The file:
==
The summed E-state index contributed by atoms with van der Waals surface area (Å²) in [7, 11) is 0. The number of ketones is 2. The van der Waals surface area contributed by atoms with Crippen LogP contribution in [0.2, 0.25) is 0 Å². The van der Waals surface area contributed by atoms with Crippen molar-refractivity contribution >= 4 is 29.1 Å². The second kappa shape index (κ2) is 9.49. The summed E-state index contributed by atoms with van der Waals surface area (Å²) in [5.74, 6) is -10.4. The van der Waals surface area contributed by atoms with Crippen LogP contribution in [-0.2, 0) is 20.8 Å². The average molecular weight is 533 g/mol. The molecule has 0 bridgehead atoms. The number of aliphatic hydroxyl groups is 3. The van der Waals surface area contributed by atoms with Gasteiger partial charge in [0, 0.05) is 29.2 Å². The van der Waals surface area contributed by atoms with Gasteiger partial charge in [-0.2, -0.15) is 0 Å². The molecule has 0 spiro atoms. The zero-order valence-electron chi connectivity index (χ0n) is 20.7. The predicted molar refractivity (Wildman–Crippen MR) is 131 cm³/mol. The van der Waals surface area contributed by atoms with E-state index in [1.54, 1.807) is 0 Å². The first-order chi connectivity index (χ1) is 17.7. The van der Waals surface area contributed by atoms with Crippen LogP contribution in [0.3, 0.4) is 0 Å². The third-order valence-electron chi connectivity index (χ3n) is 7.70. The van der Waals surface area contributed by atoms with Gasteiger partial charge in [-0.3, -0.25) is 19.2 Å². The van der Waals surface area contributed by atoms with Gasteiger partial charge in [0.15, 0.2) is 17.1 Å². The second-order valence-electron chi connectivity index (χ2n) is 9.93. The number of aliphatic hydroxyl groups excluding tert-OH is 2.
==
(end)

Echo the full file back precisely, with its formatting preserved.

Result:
The summed E-state index contributed by atoms with van der Waals surface area (Å²) in [7, 11) is 0. The number of ketones is 2. The van der Waals surface area contributed by atoms with Crippen LogP contribution in [0.2, 0.25) is 0 Å². The van der Waals surface area contributed by atoms with Crippen molar-refractivity contribution >= 4 is 29.1 Å². The second kappa shape index (κ2) is 9.49. The summed E-state index contributed by atoms with van der Waals surface area (Å²) in [5.74, 6) is -10.4. The van der Waals surface area contributed by atoms with Crippen LogP contribution in [-0.2, 0) is 20.8 Å². The average molecular weight is 533 g/mol. The molecule has 0 bridgehead atoms. The number of aliphatic hydroxyl groups is 3. The van der Waals surface area contributed by atoms with Gasteiger partial charge in [0, 0.05) is 29.2 Å². The van der Waals surface area contributed by atoms with Gasteiger partial charge in [-0.2, -0.15) is 0 Å². The molecule has 0 spiro atoms. The zero-order valence-electron chi connectivity index (χ0n) is 20.7. The predicted molar refractivity (Wildman–Crippen MR) is 131 cm³/mol. The van der Waals surface area contributed by atoms with E-state index in [1.54, 1.807) is 0 Å². The first-order chi connectivity index (χ1) is 17.7. The van der Waals surface area contributed by atoms with Crippen LogP contribution in [0.3, 0.4) is 0 Å². The third-order valence-electron chi connectivity index (χ3n) is 7.70. The van der Waals surface area contributed by atoms with Gasteiger partial charge in [-0.3, -0.25) is 19.2 Å². The van der Waals surface area contributed by atoms with Gasteiger partial charge in [0.15, 0.2) is 17.1 Å². The second-order valence-electron chi connectivity index (χ2n) is 9.93. The number of aliphatic hydroxyl groups excluding tert-OH is 2.